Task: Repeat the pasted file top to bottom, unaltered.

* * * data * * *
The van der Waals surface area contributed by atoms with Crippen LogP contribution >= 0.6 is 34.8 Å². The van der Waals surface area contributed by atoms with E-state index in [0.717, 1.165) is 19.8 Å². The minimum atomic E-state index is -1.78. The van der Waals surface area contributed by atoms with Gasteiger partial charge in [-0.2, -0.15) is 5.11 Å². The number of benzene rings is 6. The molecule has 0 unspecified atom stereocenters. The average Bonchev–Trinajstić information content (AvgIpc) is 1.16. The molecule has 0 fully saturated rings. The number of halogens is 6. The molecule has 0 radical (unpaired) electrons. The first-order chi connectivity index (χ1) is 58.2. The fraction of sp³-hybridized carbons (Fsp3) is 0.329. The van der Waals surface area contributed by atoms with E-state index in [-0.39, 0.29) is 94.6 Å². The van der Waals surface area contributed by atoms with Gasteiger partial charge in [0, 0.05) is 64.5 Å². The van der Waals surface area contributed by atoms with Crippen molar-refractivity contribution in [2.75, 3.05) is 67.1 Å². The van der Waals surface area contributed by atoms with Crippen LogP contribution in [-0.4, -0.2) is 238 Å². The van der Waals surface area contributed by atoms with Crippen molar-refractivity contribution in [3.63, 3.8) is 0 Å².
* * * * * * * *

The van der Waals surface area contributed by atoms with Crippen LogP contribution >= 0.6 is 34.8 Å². The van der Waals surface area contributed by atoms with E-state index in [0.717, 1.165) is 19.8 Å². The minimum atomic E-state index is -1.78. The van der Waals surface area contributed by atoms with Gasteiger partial charge in [-0.2, -0.15) is 5.11 Å². The number of benzene rings is 6. The molecule has 0 unspecified atom stereocenters. The average Bonchev–Trinajstić information content (AvgIpc) is 1.16. The molecule has 0 fully saturated rings. The number of halogens is 6. The molecule has 0 radical (unpaired) electrons. The first-order chi connectivity index (χ1) is 58.2. The fraction of sp³-hybridized carbons (Fsp3) is 0.329. The van der Waals surface area contributed by atoms with E-state index in [-0.39, 0.29) is 94.6 Å². The van der Waals surface area contributed by atoms with Gasteiger partial charge in [0, 0.05) is 64.5 Å². The van der Waals surface area contributed by atoms with Crippen molar-refractivity contribution in [2.75, 3.05) is 67.1 Å². The van der Waals surface area contributed by atoms with Crippen LogP contribution in [-0.4, -0.2) is 238 Å². The van der Waals surface area contributed by atoms with Crippen molar-refractivity contribution in [3.63, 3.8) is 0 Å².